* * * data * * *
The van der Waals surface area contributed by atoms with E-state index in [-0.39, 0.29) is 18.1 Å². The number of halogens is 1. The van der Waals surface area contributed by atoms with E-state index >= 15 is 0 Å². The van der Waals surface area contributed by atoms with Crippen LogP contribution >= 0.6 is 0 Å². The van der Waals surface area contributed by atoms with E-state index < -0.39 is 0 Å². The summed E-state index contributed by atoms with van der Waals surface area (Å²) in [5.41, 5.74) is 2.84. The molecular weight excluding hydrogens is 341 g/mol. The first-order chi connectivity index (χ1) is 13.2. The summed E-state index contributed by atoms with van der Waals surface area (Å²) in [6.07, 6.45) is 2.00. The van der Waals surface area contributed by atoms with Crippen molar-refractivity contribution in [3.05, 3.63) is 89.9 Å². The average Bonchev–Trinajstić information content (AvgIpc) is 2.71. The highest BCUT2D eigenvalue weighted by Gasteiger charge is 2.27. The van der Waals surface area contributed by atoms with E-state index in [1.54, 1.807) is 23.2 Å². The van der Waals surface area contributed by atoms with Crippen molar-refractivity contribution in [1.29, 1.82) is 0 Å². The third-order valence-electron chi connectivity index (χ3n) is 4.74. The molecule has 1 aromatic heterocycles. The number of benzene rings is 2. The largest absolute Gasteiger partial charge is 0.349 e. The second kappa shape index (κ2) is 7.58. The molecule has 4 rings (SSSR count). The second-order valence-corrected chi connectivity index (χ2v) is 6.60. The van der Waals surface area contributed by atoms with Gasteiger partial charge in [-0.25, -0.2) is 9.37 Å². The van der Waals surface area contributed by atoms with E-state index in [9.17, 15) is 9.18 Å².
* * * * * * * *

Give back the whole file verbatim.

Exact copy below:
The van der Waals surface area contributed by atoms with E-state index in [-0.39, 0.29) is 18.1 Å². The number of halogens is 1. The van der Waals surface area contributed by atoms with E-state index >= 15 is 0 Å². The van der Waals surface area contributed by atoms with Crippen LogP contribution >= 0.6 is 0 Å². The van der Waals surface area contributed by atoms with E-state index < -0.39 is 0 Å². The summed E-state index contributed by atoms with van der Waals surface area (Å²) in [5.41, 5.74) is 2.84. The molecular weight excluding hydrogens is 341 g/mol. The first-order chi connectivity index (χ1) is 13.2. The summed E-state index contributed by atoms with van der Waals surface area (Å²) in [6.07, 6.45) is 2.00. The van der Waals surface area contributed by atoms with Crippen molar-refractivity contribution in [3.05, 3.63) is 89.9 Å². The average Bonchev–Trinajstić information content (AvgIpc) is 2.71. The highest BCUT2D eigenvalue weighted by Gasteiger charge is 2.27. The van der Waals surface area contributed by atoms with E-state index in [1.54, 1.807) is 23.2 Å². The van der Waals surface area contributed by atoms with Crippen molar-refractivity contribution in [1.29, 1.82) is 0 Å². The third-order valence-electron chi connectivity index (χ3n) is 4.74. The molecule has 1 aromatic heterocycles. The number of benzene rings is 2. The largest absolute Gasteiger partial charge is 0.349 e. The second kappa shape index (κ2) is 7.58. The molecule has 4 rings (SSSR count). The second-order valence-corrected chi connectivity index (χ2v) is 6.60. The van der Waals surface area contributed by atoms with Gasteiger partial charge in [-0.25, -0.2) is 9.37 Å². The van der Waals surface area contributed by atoms with E-state index in [9.17, 15) is 9.18 Å².